But my thought that all I'd have to do was click on an OK button and -voila - I'd have a Recovery CD was apparently mistaken (naive of me, I guess . . . duhhhhh). It looks like now that if I want to do an image to a CD, it will not only take a bundle of CD's but also about just as much time as the hassle of restoring from the XP CD etc. And I've read through a lot of the posts here, and it seems like there are a lot of minefields in the image and restore process. I think other posters have said this, but it seems like a non-technical person would have a hard time making and restoring an image (and I'm not all that technical myself!!). Cloning too has a lot of minefields, but it doesn't look like it has quite as many as imaging and restoring.

    So, I'm back to "if I were to invest in another drive, I might as well do a clone on it instead of an image".

    Now, where are the flaws in my thinking?? 'Splain it to me.

    Oh . . . and one more question. If I choose to go the CD route and store the copy first on my HDD, as you suggest, and then burn an iso copy to CD (multiple CD's I should say), I would have the additional problem of allocating and finding enough free space on my HDD for the image - another minefield, because I have four partitions and likely not enough free space on just one for the image so I would have to spread out the image over several partitions or either I would have to resize my partitions (which I can't do on the fly now since for some reason the TI SZ I mistakenly made rearranged my MBR and now Partition Magic is refusing to start up - see https://www.wilderssecurity.com/showthread.php?t=174359). So, is that what you meant when you said "You will first have to specify a split size to split the backup image during the backup process"??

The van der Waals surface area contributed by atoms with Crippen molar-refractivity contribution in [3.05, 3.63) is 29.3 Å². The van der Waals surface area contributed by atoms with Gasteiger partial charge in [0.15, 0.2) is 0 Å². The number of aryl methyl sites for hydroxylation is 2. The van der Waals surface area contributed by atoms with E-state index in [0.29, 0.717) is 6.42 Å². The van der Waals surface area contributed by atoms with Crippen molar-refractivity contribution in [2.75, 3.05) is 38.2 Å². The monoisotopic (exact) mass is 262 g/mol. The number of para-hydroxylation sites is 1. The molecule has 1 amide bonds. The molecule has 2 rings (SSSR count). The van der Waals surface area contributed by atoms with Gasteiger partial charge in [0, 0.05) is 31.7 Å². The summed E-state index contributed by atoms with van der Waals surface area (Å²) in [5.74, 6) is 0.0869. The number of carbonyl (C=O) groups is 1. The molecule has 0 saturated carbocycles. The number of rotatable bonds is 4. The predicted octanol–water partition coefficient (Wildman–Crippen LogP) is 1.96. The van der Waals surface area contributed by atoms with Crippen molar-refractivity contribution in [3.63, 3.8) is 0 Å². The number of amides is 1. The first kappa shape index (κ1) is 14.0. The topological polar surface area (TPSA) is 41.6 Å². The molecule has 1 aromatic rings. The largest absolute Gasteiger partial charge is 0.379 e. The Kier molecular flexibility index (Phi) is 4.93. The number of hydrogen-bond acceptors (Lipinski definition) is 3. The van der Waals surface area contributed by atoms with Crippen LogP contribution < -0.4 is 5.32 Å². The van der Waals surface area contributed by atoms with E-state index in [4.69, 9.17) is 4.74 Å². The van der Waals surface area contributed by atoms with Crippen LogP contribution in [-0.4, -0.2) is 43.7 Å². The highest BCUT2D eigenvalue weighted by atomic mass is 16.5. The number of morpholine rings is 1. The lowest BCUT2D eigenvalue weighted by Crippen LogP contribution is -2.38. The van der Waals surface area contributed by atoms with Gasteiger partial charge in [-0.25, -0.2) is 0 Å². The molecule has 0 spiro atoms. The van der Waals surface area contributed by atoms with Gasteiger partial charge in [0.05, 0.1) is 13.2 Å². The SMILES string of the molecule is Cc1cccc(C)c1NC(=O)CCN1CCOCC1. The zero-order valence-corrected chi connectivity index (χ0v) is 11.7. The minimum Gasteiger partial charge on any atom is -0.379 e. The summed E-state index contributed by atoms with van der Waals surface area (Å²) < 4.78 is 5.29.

Geezzz, this is getting more confusing the more I get into it. That brings me back to my thought about clicking once on an OK button and having a single Recovery CD - boy was I ever naive about all this.
     
    Last edited: May 14, 2007
  5. DwnNdrty

    DwnNdrty Registered Member

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    At the risk of taking this out of context, the main thrust of your enquiry is this, correct?
    ========================================
    On a related thought, all I wanted to do with this Acronis software was to avoid having to go through the hassle of reinstalling my XP with the disk supplied by my computer assembler (HP - notice I didn't say "manufacturer", because all these guys do is put together parts supplied by manufacturers), reinstalling drivers (on another disk provided by HP; both the XP and Driver disks provided in lieu of a Recovery CD), my applications and utilities, and then my settings. All that hassle, if my disk failed (and it will one day - "TTF" being what it is), would probably take almost two hours, if not more.
    ============================================
    And your working drive is 20G with four partitions. There are a few ways to achieve what you want.